Californians Rattled After Warning App Failed To Alert Them To 2 Major Earthquakes

Los Angeles residents who downloaded a cellphone app to get earthquake warnings were stunned they failed to receive an alert for either of last week’s two major temblors.

ShakeAlertLA designers and officials said the app actually worked pretty much as it was supposed to. They agreed, however, to an upgrade after the system failed to alert residents to a 6.4 magnitude quake on Thursday and a 7.1 quake Friday near the town of Ridgecrest that rattled LA from nearly 150 miles away. The upgrade will increase the sensitivity of the system, they said.

The app relies on a system of sensors on the West Coast used by the U.S. Geological Survey. It’s intended to give residents precious seconds to prepare for peak shaking — to, say, rush out of their house or not get on the elevator they’re waiting for. 

“Earthquake! Earthquake! Expect strong shaking,” the alert is supposed to warn app users. “Drop, cover and hold on. Protect yourself now!”

But the app — currently available only for LA area residents — is focused on Los Angeles County, according to officials. It didn’t alert residents there last week because the two quakes were too far away and the shaking in the city wasn’t strong enough.

That was the ShakeAlertLA assessment, even though the tremors caused cranes and the seating decks of Dodger Stadium to sway, windows to rattle and water to slosh out of pools in Los Angeles.

The system is designed to track an earthquake of at least 5.0 magnitude — but will only issue an alert when it predicts the impact will measure a level 4 on the Modified Mercalli Intensity Scale. The system didn’t forecast that level of intensity, though it actually did occur in some areas.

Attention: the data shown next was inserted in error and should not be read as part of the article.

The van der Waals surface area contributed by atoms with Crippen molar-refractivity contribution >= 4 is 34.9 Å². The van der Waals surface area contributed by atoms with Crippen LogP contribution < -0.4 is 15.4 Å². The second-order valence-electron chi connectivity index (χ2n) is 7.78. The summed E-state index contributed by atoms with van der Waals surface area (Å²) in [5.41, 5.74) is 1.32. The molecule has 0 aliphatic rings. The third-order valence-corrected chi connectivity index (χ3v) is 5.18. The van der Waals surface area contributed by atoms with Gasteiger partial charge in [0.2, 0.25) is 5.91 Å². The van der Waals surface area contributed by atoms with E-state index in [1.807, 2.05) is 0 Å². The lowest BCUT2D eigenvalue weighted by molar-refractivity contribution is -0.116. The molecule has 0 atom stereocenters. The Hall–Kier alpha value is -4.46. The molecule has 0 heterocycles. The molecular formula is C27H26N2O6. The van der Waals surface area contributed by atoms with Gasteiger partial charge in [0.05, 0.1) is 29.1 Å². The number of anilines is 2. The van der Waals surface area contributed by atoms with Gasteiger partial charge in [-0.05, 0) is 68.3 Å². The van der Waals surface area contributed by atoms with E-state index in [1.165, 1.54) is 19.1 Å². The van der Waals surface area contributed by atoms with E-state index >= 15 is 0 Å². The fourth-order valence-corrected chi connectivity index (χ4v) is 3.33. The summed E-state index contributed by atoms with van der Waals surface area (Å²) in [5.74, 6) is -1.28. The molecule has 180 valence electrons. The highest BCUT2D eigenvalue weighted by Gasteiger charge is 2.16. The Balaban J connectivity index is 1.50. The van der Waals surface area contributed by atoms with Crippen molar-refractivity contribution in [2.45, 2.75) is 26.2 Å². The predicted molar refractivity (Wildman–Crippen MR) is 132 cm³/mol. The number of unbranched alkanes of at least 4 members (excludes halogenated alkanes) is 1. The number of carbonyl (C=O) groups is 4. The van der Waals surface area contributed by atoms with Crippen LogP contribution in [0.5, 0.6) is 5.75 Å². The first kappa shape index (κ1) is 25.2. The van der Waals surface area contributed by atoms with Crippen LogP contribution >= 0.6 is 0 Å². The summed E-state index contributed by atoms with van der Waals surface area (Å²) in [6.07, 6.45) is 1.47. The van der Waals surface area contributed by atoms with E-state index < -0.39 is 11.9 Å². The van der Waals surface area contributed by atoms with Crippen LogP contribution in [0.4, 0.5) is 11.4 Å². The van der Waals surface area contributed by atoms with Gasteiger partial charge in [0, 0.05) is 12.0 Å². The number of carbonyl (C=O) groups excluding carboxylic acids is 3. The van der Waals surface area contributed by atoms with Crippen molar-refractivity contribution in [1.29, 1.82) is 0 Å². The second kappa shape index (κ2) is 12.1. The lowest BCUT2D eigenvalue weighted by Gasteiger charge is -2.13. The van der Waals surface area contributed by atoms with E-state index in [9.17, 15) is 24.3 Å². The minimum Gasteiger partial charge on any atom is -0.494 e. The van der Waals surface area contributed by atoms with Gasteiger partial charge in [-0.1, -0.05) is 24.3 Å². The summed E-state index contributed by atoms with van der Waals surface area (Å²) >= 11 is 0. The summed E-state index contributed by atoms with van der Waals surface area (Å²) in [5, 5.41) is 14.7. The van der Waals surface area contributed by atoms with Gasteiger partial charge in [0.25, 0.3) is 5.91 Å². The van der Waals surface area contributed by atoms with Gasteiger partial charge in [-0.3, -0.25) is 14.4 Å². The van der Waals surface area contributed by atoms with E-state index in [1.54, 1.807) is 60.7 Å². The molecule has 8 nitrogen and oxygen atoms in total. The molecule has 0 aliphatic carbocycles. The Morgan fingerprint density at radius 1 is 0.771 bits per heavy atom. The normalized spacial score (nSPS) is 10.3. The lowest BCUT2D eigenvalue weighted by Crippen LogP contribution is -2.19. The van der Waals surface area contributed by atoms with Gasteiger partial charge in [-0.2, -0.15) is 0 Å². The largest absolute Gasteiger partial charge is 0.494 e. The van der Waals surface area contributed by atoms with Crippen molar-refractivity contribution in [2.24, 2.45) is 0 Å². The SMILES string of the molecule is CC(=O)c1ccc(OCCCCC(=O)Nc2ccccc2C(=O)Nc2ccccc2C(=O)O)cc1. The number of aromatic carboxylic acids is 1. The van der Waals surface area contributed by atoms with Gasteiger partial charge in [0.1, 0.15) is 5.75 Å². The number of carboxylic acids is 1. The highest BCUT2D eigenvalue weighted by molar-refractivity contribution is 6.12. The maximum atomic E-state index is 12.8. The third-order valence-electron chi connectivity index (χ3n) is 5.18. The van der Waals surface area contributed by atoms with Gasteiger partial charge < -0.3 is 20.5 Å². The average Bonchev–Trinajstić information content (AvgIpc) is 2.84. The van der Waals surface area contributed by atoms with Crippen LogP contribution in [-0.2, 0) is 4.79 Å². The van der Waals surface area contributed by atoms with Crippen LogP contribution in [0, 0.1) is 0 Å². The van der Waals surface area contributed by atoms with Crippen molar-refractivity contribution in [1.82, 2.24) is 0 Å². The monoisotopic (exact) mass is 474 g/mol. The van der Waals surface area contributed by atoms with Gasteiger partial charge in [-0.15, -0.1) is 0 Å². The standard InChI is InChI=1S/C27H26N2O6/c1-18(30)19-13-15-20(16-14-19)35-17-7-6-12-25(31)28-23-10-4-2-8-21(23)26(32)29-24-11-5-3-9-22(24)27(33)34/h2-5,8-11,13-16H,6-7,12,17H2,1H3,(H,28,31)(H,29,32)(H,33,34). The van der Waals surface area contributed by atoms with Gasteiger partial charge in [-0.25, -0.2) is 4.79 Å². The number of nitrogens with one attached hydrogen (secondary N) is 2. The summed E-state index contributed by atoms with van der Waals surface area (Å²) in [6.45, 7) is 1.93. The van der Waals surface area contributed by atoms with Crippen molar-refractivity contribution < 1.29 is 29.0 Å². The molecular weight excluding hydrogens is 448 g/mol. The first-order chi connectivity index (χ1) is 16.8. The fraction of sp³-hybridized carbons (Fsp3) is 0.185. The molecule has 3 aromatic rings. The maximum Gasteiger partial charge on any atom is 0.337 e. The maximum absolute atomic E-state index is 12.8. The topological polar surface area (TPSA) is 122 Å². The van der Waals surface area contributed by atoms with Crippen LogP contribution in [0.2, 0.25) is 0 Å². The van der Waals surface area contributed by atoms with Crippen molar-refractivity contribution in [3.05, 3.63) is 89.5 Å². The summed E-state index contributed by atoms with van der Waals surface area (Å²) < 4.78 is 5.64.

“It didn’t meet the threshold for the LA area,” Doug Given, the U.S. Geological Survey’s earthquake early warning coordinator, told the Los Angeles Times. “The level of shaking in the city of Los Angeles was not damaging.”

City officials said the app’s alert threshold will be adjusted, but it was not immediately clear how quickly that could be done. “We hear you and will lower the alert threshold,” the city’s Twitter account said.

Designers have hesitated to make the system too sensitive because they fear it may alert people unnecessarily, and people may ignore repeated warnings.

Scientists believe the quake fracture at Ridgecrest remains active.  

“The fault is growing,” retired USGS seismologist Lucy Jones told the Los Angeles Times on Friday. “This is an earthquake sequence. It will be ongoing. It is clearly a very energetic sequence, so there’s no reason to think we can’t have more large earthquakes.”

Written by Alan Smith

Alan Smith

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